My husband and I have a goal of taking our three children to all 50 states by the time they graduate from high school. Already, our two daughters – who are 14 and 12 – have visited nearly half of the states. And our son, who is just 7 years old, has been to 16.
Our adventures across the U.S. have taken us to a lot of cool places – some cheaper than others. But even with pricier trips, we’ve taken steps to keep vacation costs down as much as possible. Here are our favorite places to visit and how we’ve made them more affordable.
When you think of cool places to visit with the family, St. Louis probably isn’t the first place that comes to mind. But my kids have loved our trips to this Midwestern city, which is just a five-hour drive from where we live. Plus, it’s an inexpensive city to visit.
For starters, there are lots of free and fun things to do. The Saint Louis Zoo is free, has more than 16,000 animals and is in a beautiful setting. Just know that there are fees for certain zoo attractions. The Saint Louis Science Center – which has more than 700 hands-on exhibits – is also free, but there are fees for the Imax theater, planetarium and special exhibitions. Admission to the Saint Louis Art Museum is free as well.
One of my kids’ favorite free spots in St. Louis is the Citygarden, a 2.9-acre park with 24 sculptures and three fountains. Kids can splash in the water features, which include a shallow pool with a waterfall and a spray plaza with 102 jets. There are even pool monitors to make sure kids stay safe.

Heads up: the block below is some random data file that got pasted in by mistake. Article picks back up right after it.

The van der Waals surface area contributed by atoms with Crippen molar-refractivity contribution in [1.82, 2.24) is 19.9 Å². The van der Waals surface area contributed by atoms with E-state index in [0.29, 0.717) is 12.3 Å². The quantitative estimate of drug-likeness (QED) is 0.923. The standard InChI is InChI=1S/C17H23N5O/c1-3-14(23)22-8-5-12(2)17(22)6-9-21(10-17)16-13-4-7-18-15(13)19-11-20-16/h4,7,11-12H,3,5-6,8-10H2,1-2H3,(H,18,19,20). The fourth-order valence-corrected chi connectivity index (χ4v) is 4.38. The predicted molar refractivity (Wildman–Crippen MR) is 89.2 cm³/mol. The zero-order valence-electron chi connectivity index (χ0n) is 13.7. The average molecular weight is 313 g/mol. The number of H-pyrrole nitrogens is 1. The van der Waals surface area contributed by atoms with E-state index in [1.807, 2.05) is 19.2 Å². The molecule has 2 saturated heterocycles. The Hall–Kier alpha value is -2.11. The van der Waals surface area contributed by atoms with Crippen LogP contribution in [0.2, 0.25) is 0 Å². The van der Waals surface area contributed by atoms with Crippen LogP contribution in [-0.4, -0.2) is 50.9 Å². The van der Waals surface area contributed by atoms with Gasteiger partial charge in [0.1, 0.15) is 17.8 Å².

In addition to free entertainment, there are several affordable options. The City Museum, which charges just $16.45 for admission, is the best kids’ museum I’ve ever visited – and I’ve been to a lot – because it’s fun for everyone. You can also take a tram to the top of the Gateway Arch – you know, that giant arch on the banks of the Mississippi River – for $12 per adult, $8 per child. On the Fourth of July, there’s a spectacular fireworks show near the arch, making it a great time to visit.
Road trip through the Southwestern states
My eldest daughter’s favorite trip was one we took over a two-week period when she was 6, moving through Arizona, New Mexico and Colorado. The key to saving money on this trip was camping – lots of camping.
We flew into Phoenix on Southwest Airlines, which lets you check two bags for free per person, so we didn’t have to pay baggage fees for our camping gear. On our trip, we visited several national parks, monuments and forests such as the Grand Canyon National Park in Arizona and the Rocky Mountain National Park in Colorado. Camping fees vary from park to park, but the most we paid was $26 per night in Rocky Mountain National Park.
The key to saving money when visiting several national parks or federal recreation lands is to get an $80 annual pass because the entrance fee for individual parks is usually around $15 to $30. And we only did free activities, such as hiking and scenic drives.
The highlight of the trip wasn’t the Grand Canyon but rather Great Sand Dunes National Park, which has the tallest dunes in North America. Yes, sand dunes in Colorado right in the middle of a mountain range. In late May and June, it becomes the perfect beach for kids because melting snow from the mountains creates a creek through the dunes. The water is shallow, so even small children can play in it safely.